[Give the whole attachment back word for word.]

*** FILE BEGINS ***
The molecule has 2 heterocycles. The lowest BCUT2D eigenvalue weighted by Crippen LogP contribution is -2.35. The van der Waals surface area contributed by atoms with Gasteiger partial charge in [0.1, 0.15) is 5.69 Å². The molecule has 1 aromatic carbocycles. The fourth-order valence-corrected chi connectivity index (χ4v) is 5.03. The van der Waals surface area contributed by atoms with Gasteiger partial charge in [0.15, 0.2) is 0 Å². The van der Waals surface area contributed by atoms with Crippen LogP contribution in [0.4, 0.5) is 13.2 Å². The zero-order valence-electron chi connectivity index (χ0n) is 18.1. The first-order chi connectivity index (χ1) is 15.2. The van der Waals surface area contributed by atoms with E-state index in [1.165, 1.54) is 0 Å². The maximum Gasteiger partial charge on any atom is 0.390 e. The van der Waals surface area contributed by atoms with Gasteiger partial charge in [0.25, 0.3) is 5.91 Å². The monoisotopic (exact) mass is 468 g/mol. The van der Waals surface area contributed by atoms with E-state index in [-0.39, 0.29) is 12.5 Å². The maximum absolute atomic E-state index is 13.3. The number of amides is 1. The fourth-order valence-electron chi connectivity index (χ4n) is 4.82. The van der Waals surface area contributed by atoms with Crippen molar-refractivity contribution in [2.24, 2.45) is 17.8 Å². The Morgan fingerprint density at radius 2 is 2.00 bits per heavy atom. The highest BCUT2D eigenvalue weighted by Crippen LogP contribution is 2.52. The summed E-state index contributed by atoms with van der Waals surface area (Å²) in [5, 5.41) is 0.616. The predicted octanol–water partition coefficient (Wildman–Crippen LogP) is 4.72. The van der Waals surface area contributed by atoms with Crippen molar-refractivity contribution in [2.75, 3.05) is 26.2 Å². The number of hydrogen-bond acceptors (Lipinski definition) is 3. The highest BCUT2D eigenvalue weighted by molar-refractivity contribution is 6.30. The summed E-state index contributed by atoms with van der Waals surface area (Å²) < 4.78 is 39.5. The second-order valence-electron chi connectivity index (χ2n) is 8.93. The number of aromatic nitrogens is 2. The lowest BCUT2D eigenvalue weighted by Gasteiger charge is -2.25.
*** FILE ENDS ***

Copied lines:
The molecule has 2 heterocycles. The lowest BCUT2D eigenvalue weighted by Crippen LogP contribution is -2.35. The van der Waals surface area contributed by atoms with Gasteiger partial charge in [0.1, 0.15) is 5.69 Å². The molecule has 1 aromatic carbocycles. The fourth-order valence-corrected chi connectivity index (χ4v) is 5.03. The van der Waals surface area contributed by atoms with Gasteiger partial charge in [0.15, 0.2) is 0 Å². The van der Waals surface area contributed by atoms with Crippen LogP contribution in [0.4, 0.5) is 13.2 Å². The zero-order valence-electron chi connectivity index (χ0n) is 18.1. The first-order chi connectivity index (χ1) is 15.2. The van der Waals surface area contributed by atoms with E-state index in [1.165, 1.54) is 0 Å². The maximum Gasteiger partial charge on any atom is 0.390 e. The van der Waals surface area contributed by atoms with Gasteiger partial charge in [0.25, 0.3) is 5.91 Å². The monoisotopic (exact) mass is 468 g/mol. The van der Waals surface area contributed by atoms with E-state index in [-0.39, 0.29) is 12.5 Å². The maximum absolute atomic E-state index is 13.3. The number of amides is 1. The fourth-order valence-electron chi connectivity index (χ4n) is 4.82. The van der Waals surface area contributed by atoms with Crippen molar-refractivity contribution in [2.24, 2.45) is 17.8 Å². The Morgan fingerprint density at radius 2 is 2.00 bits per heavy atom. The highest BCUT2D eigenvalue weighted by Crippen LogP contribution is 2.52. The summed E-state index contributed by atoms with van der Waals surface area (Å²) in [5, 5.41) is 0.616. The predicted octanol–water partition coefficient (Wildman–Crippen LogP) is 4.72. The van der Waals surface area contributed by atoms with Crippen molar-refractivity contribution in [2.75, 3.05) is 26.2 Å². The number of hydrogen-bond acceptors (Lipinski definition) is 3. The highest BCUT2D eigenvalue weighted by molar-refractivity contribution is 6.30. The summed E-state index contributed by atoms with van der Waals surface area (Å²) < 4.78 is 39.5. The second-order valence-electron chi connectivity index (χ2n) is 8.93. The number of aromatic nitrogens is 2. The lowest BCUT2D eigenvalue weighted by Gasteiger charge is -2.25.